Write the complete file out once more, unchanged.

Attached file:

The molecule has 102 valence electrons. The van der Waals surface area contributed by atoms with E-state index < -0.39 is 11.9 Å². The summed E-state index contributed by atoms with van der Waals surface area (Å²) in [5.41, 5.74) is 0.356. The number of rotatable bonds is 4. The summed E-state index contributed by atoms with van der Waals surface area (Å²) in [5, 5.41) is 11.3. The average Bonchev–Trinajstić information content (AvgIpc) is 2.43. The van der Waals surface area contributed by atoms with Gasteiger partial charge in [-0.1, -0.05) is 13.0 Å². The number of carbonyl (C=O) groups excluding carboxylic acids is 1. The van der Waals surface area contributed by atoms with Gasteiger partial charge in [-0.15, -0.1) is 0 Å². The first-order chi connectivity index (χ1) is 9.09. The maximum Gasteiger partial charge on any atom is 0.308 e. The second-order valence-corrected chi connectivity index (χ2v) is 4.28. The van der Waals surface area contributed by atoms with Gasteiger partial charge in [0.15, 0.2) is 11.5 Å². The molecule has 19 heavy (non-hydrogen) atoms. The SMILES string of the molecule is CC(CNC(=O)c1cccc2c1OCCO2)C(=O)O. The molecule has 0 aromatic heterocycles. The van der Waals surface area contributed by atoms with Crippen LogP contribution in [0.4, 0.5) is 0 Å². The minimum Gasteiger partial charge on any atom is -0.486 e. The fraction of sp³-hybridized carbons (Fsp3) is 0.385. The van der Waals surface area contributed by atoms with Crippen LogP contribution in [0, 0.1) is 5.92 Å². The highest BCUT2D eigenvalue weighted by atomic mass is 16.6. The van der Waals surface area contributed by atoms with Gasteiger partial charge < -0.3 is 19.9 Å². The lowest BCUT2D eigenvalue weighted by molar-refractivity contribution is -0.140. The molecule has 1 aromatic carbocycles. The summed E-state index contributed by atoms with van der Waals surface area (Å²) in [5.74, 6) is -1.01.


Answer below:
The molecule has 102 valence electrons. The van der Waals surface area contributed by atoms with E-state index < -0.39 is 11.9 Å². The summed E-state index contributed by atoms with van der Waals surface area (Å²) in [5.41, 5.74) is 0.356. The number of rotatable bonds is 4. The summed E-state index contributed by atoms with van der Waals surface area (Å²) in [5, 5.41) is 11.3. The average Bonchev–Trinajstić information content (AvgIpc) is 2.43. The van der Waals surface area contributed by atoms with Gasteiger partial charge in [-0.1, -0.05) is 13.0 Å². The number of carbonyl (C=O) groups excluding carboxylic acids is 1. The van der Waals surface area contributed by atoms with Gasteiger partial charge in [-0.15, -0.1) is 0 Å². The first-order chi connectivity index (χ1) is 9.09. The maximum Gasteiger partial charge on any atom is 0.308 e. The second-order valence-corrected chi connectivity index (χ2v) is 4.28. The van der Waals surface area contributed by atoms with Gasteiger partial charge in [0.15, 0.2) is 11.5 Å². The molecule has 19 heavy (non-hydrogen) atoms. The SMILES string of the molecule is CC(CNC(=O)c1cccc2c1OCCO2)C(=O)O. The molecule has 0 aromatic heterocycles. The van der Waals surface area contributed by atoms with Crippen LogP contribution in [0.4, 0.5) is 0 Å². The minimum Gasteiger partial charge on any atom is -0.486 e. The fraction of sp³-hybridized carbons (Fsp3) is 0.385. The van der Waals surface area contributed by atoms with Crippen LogP contribution in [0, 0.1) is 5.92 Å². The highest BCUT2D eigenvalue weighted by atomic mass is 16.6. The van der Waals surface area contributed by atoms with Gasteiger partial charge < -0.3 is 19.9 Å². The lowest BCUT2D eigenvalue weighted by molar-refractivity contribution is -0.140. The molecule has 1 aromatic carbocycles. The summed E-state index contributed by atoms with van der Waals surface area (Å²) in [5.74, 6) is -1.01.